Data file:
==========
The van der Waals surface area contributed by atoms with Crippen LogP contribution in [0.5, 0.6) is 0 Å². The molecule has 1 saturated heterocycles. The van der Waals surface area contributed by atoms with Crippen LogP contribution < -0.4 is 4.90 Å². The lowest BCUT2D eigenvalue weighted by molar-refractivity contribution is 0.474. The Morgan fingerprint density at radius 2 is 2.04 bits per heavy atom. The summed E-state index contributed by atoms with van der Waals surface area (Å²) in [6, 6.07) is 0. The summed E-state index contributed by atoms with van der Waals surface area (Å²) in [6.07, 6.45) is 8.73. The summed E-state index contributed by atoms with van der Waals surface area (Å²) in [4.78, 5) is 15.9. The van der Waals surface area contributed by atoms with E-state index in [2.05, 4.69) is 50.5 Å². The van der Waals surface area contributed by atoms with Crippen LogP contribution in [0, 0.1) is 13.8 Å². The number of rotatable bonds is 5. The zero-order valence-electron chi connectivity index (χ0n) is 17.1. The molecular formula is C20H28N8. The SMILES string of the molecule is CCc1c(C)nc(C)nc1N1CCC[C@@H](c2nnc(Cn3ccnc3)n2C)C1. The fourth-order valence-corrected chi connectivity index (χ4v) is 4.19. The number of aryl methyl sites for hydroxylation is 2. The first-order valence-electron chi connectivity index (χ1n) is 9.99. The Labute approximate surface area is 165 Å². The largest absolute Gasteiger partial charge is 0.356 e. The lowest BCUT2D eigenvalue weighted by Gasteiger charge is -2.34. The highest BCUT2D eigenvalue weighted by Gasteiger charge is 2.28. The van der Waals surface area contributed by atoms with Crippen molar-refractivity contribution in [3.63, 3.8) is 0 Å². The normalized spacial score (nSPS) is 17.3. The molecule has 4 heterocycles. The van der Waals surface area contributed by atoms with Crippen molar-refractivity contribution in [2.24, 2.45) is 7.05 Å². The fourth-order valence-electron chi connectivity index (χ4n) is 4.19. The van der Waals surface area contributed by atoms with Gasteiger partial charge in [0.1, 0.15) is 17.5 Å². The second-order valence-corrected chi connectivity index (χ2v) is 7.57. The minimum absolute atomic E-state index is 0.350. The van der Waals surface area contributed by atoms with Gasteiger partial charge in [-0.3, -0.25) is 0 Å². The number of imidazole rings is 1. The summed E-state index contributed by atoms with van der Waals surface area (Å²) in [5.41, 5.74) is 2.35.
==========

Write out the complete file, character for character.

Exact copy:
The van der Waals surface area contributed by atoms with Crippen LogP contribution in [0.5, 0.6) is 0 Å². The molecule has 1 saturated heterocycles. The van der Waals surface area contributed by atoms with Crippen LogP contribution < -0.4 is 4.90 Å². The lowest BCUT2D eigenvalue weighted by molar-refractivity contribution is 0.474. The Morgan fingerprint density at radius 2 is 2.04 bits per heavy atom. The summed E-state index contributed by atoms with van der Waals surface area (Å²) in [6, 6.07) is 0. The summed E-state index contributed by atoms with van der Waals surface area (Å²) in [6.07, 6.45) is 8.73. The summed E-state index contributed by atoms with van der Waals surface area (Å²) in [4.78, 5) is 15.9. The van der Waals surface area contributed by atoms with E-state index in [2.05, 4.69) is 50.5 Å². The van der Waals surface area contributed by atoms with Crippen LogP contribution in [0, 0.1) is 13.8 Å². The number of rotatable bonds is 5. The zero-order valence-electron chi connectivity index (χ0n) is 17.1. The molecular formula is C20H28N8. The SMILES string of the molecule is CCc1c(C)nc(C)nc1N1CCC[C@@H](c2nnc(Cn3ccnc3)n2C)C1. The fourth-order valence-corrected chi connectivity index (χ4v) is 4.19. The number of aryl methyl sites for hydroxylation is 2. The first-order valence-electron chi connectivity index (χ1n) is 9.99. The Labute approximate surface area is 165 Å². The largest absolute Gasteiger partial charge is 0.356 e. The lowest BCUT2D eigenvalue weighted by Gasteiger charge is -2.34. The highest BCUT2D eigenvalue weighted by Gasteiger charge is 2.28. The van der Waals surface area contributed by atoms with Crippen molar-refractivity contribution in [3.63, 3.8) is 0 Å². The normalized spacial score (nSPS) is 17.3. The molecule has 4 heterocycles. The van der Waals surface area contributed by atoms with Crippen molar-refractivity contribution in [2.24, 2.45) is 7.05 Å². The fourth-order valence-electron chi connectivity index (χ4n) is 4.19. The van der Waals surface area contributed by atoms with Gasteiger partial charge in [0.1, 0.15) is 17.5 Å². The second-order valence-corrected chi connectivity index (χ2v) is 7.57. The minimum absolute atomic E-state index is 0.350. The van der Waals surface area contributed by atoms with Gasteiger partial charge in [-0.3, -0.25) is 0 Å². The number of imidazole rings is 1. The summed E-state index contributed by atoms with van der Waals surface area (Å²) in [5.41, 5.74) is 2.35.